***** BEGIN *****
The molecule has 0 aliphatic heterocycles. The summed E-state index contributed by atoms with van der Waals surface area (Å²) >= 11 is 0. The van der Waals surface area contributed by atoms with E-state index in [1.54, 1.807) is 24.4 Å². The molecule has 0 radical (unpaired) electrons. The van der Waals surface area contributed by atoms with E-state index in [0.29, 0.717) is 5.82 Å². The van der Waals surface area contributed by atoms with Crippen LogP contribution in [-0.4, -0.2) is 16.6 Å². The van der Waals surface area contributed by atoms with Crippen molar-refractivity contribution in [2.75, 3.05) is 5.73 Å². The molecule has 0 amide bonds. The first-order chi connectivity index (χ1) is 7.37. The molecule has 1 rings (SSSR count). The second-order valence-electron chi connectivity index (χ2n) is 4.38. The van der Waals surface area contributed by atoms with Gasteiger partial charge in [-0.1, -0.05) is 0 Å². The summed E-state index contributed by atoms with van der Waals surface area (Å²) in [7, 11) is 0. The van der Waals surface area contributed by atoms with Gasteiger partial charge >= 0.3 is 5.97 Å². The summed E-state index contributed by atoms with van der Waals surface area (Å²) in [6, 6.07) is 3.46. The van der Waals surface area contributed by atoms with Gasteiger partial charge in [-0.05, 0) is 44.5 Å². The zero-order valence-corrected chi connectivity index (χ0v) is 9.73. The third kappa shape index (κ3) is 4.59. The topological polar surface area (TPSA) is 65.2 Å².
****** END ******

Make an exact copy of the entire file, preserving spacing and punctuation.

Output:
The molecule has 0 aliphatic heterocycles. The summed E-state index contributed by atoms with van der Waals surface area (Å²) >= 11 is 0. The van der Waals surface area contributed by atoms with E-state index in [1.54, 1.807) is 24.4 Å². The molecule has 0 radical (unpaired) electrons. The van der Waals surface area contributed by atoms with E-state index in [0.29, 0.717) is 5.82 Å². The van der Waals surface area contributed by atoms with Crippen LogP contribution in [-0.4, -0.2) is 16.6 Å². The van der Waals surface area contributed by atoms with Crippen molar-refractivity contribution in [2.75, 3.05) is 5.73 Å². The molecule has 0 amide bonds. The first-order chi connectivity index (χ1) is 7.37. The molecule has 1 rings (SSSR count). The second-order valence-electron chi connectivity index (χ2n) is 4.38. The van der Waals surface area contributed by atoms with Gasteiger partial charge in [-0.1, -0.05) is 0 Å². The summed E-state index contributed by atoms with van der Waals surface area (Å²) in [7, 11) is 0. The van der Waals surface area contributed by atoms with Gasteiger partial charge >= 0.3 is 5.97 Å². The summed E-state index contributed by atoms with van der Waals surface area (Å²) in [6, 6.07) is 3.46. The van der Waals surface area contributed by atoms with Gasteiger partial charge in [-0.05, 0) is 44.5 Å². The zero-order valence-corrected chi connectivity index (χ0v) is 9.73. The third kappa shape index (κ3) is 4.59. The topological polar surface area (TPSA) is 65.2 Å².